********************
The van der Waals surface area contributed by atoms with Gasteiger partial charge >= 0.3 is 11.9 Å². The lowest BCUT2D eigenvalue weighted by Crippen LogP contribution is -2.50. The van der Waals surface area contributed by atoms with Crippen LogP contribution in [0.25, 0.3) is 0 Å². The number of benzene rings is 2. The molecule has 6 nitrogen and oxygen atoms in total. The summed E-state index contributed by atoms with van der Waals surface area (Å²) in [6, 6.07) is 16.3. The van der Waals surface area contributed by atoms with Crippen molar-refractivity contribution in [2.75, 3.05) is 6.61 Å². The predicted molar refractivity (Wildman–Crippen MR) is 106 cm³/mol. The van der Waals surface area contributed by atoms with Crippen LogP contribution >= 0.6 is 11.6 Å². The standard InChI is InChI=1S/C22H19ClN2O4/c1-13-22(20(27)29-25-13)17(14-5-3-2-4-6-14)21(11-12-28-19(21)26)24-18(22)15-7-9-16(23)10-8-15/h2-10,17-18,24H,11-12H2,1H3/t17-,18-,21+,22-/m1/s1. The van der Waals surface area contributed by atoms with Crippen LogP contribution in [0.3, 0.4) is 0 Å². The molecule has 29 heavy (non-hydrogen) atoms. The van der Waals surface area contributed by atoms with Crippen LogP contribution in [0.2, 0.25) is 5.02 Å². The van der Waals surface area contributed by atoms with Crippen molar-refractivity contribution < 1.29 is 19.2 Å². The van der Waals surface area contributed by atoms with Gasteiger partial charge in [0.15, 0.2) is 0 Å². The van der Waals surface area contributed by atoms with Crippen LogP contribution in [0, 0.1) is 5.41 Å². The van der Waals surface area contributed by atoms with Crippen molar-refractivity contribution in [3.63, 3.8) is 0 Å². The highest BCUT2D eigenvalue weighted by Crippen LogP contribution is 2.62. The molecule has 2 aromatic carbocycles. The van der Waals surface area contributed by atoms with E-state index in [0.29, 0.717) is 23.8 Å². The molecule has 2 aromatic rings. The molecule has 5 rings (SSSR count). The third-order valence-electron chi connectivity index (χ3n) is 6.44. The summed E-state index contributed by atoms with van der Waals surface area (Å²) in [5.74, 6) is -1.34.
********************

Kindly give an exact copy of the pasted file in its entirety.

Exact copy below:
The van der Waals surface area contributed by atoms with Gasteiger partial charge >= 0.3 is 11.9 Å². The lowest BCUT2D eigenvalue weighted by Crippen LogP contribution is -2.50. The van der Waals surface area contributed by atoms with Crippen LogP contribution in [0.25, 0.3) is 0 Å². The number of benzene rings is 2. The molecule has 6 nitrogen and oxygen atoms in total. The summed E-state index contributed by atoms with van der Waals surface area (Å²) in [6, 6.07) is 16.3. The van der Waals surface area contributed by atoms with Crippen molar-refractivity contribution in [2.75, 3.05) is 6.61 Å². The predicted molar refractivity (Wildman–Crippen MR) is 106 cm³/mol. The van der Waals surface area contributed by atoms with Crippen LogP contribution >= 0.6 is 11.6 Å². The standard InChI is InChI=1S/C22H19ClN2O4/c1-13-22(20(27)29-25-13)17(14-5-3-2-4-6-14)21(11-12-28-19(21)26)24-18(22)15-7-9-16(23)10-8-15/h2-10,17-18,24H,11-12H2,1H3/t17-,18-,21+,22-/m1/s1. The van der Waals surface area contributed by atoms with Crippen LogP contribution in [0.3, 0.4) is 0 Å². The molecule has 29 heavy (non-hydrogen) atoms. The van der Waals surface area contributed by atoms with Crippen LogP contribution in [0.2, 0.25) is 5.02 Å². The van der Waals surface area contributed by atoms with Crippen molar-refractivity contribution < 1.29 is 19.2 Å². The van der Waals surface area contributed by atoms with Gasteiger partial charge in [0.15, 0.2) is 0 Å². The van der Waals surface area contributed by atoms with Crippen LogP contribution in [0, 0.1) is 5.41 Å². The van der Waals surface area contributed by atoms with Crippen molar-refractivity contribution in [3.63, 3.8) is 0 Å². The highest BCUT2D eigenvalue weighted by Crippen LogP contribution is 2.62. The molecule has 2 aromatic carbocycles. The van der Waals surface area contributed by atoms with E-state index in [0.29, 0.717) is 23.8 Å². The molecule has 2 aromatic rings. The molecule has 5 rings (SSSR count). The third-order valence-electron chi connectivity index (χ3n) is 6.44. The summed E-state index contributed by atoms with van der Waals surface area (Å²) in [5.74, 6) is -1.34.